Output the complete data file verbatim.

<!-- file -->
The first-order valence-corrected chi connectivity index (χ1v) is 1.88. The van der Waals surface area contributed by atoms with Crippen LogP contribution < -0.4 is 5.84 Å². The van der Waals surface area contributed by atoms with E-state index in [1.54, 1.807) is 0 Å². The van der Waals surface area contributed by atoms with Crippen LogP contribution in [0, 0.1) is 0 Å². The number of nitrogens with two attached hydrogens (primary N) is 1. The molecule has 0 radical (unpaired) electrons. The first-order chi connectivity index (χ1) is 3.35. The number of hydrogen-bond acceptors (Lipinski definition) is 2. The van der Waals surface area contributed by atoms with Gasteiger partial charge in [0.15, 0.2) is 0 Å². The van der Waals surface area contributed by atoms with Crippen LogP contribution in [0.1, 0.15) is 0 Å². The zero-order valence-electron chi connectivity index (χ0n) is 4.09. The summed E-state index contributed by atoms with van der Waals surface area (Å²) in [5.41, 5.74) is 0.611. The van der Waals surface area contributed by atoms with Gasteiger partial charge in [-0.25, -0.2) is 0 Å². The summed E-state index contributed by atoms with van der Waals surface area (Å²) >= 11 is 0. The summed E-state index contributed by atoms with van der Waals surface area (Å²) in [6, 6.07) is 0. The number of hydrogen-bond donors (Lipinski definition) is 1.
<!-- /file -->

The first-order valence-corrected chi connectivity index (χ1v) is 1.88. The van der Waals surface area contributed by atoms with Crippen LogP contribution < -0.4 is 5.84 Å². The van der Waals surface area contributed by atoms with E-state index in [1.54, 1.807) is 0 Å². The van der Waals surface area contributed by atoms with Crippen LogP contribution in [0, 0.1) is 0 Å². The number of nitrogens with two attached hydrogens (primary N) is 1. The molecule has 0 radical (unpaired) electrons. The first-order chi connectivity index (χ1) is 3.35. The number of hydrogen-bond acceptors (Lipinski definition) is 2. The van der Waals surface area contributed by atoms with Gasteiger partial charge in [0.15, 0.2) is 0 Å². The van der Waals surface area contributed by atoms with Crippen LogP contribution in [0.1, 0.15) is 0 Å². The zero-order valence-electron chi connectivity index (χ0n) is 4.09. The summed E-state index contributed by atoms with van der Waals surface area (Å²) in [5.41, 5.74) is 0.611. The van der Waals surface area contributed by atoms with Gasteiger partial charge in [-0.25, -0.2) is 0 Å². The summed E-state index contributed by atoms with van der Waals surface area (Å²) >= 11 is 0. The summed E-state index contributed by atoms with van der Waals surface area (Å²) in [6, 6.07) is 0. The number of hydrogen-bond donors (Lipinski definition) is 1.